Conflicts & War

Dividing lands

By Laura Fernández Palomo

Al-Auja, Jericho, West Bank, Jun 26 (efe-epa).- Overlooking the mountains of the Jordan Valley, the house of shepherdess Um Mahmud is located in Area A of the West Bank, which is administered by the Palestinian National Authority.

But she is unable to access her pasture, which, although just a few meters from her home, is in Israeli-administered Area C territory.

According to international law, the area should be part of Al-Auja, a Palestinian town in the fertile and strategic West Bank valley along the Jordanian border. But the region has been fragmented by Israeli settlements, farms and military zones.

Both for those who live and travel through the area or for GPS satellites up in orbit, the map of Palestinian territory that has been occupied and cut up by Israeli settlements is almost impossible to decipher.

From 1 July, the Israeli government plans to extend its control over the Jordan Valley and annex more than 200 Israeli settlements in the West Bank, a move that has been widely condemned by the international community apart from the United States, which helped draw up the plan.


“One of the main problems after the annexation will be to confine ourselves to small villages with no possibility of expanding,” Taghrid al-Nayi, a Bedouin member of the Al-Auja town council tells Efe.

Little is known about the final map proposed by the Israel-US peace plan, backed by US President Donald Trump and known as the “Vision for Peace, Prosperity and a Brighter Future”, save from the fact it will modify Area C, which covers roughly 62 percent of the West Bank and has been controlled by Israel since the 1992 Oslo Accords, the last territorial treaty agreed by Israeli and Palestinian authorities.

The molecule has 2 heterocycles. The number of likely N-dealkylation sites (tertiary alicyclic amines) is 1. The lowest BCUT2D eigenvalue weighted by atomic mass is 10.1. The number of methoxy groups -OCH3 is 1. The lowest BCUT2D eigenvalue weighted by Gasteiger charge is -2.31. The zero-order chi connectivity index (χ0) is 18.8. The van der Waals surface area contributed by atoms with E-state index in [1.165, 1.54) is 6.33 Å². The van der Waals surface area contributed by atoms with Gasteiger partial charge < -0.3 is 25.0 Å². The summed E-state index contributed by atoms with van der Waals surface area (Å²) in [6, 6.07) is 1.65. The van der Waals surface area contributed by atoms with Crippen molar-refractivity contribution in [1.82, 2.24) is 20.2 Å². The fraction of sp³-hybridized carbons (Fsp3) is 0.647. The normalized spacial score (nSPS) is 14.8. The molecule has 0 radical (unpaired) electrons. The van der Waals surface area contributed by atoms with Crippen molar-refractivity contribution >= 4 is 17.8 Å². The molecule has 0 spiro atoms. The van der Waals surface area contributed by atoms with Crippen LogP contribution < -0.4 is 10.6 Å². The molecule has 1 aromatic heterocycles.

That agreement established three zones in the West Bank: Area A, which is under Palestinian control; Area B, which is under jointly administered; and Area C, which is under Israeli administration.

Palestinian authorities have wholeheartedly rejected Trump’s Middle East plan, which would replace the Oslo Accords.

According to Trump, the proposal recognizes the reality of the situation that 420,000 Israelis live in settlements dotted throughout the region. But those settlements are deemed illegal by the United Nations.

Al Nayi has calculated her predictions as to how and when the plan will be carried out by looking at Israel’s previous territorial seizures, from the annexation of the Golan Heights from Syria in 1981 to the occupation of East Jerusalem, which Palestinians see as a future capital city.

Israel’s de facto annexation of East Jerusalem has never been recognized by the international community.

“We signed the Oslo Accords for a period of five years as a transitional step to the establishment of a state,” Palestinian minister and chairman of Commission Against the Wall and Settlements, Walid Assaf, tells Efe.

Twenty-eight years later, he laments, not only does the two-state solution seem a long way off, but the situation on the ground in the West Bank makes it all but impossible.


“This land is the cradle of the Jewish people and it’s time to apply Israeli law and write a glorious new chapter of Zionism. This doesn’t bring us further from peace but rather closer to it, because peace can only be based on the truth,” Israeli prime minister Benjamin Netanyahu said when he took office again in May.

Trump presented his peace plan in January, opening the door to Israel’s annexation of land and the creation of a Palestinian state that would concede 30 percent of the West Bank’s territory.

The proposed state would have no control over its borders or skies, its sovereignty would be limited and its capital would be based in a suburb of Jerusalem. The holy Al-Aqsa mosque in Jerusalem’s Old City, the home of sacred sites for Palestinian Muslims and Christians, would remain outside its terrirory.

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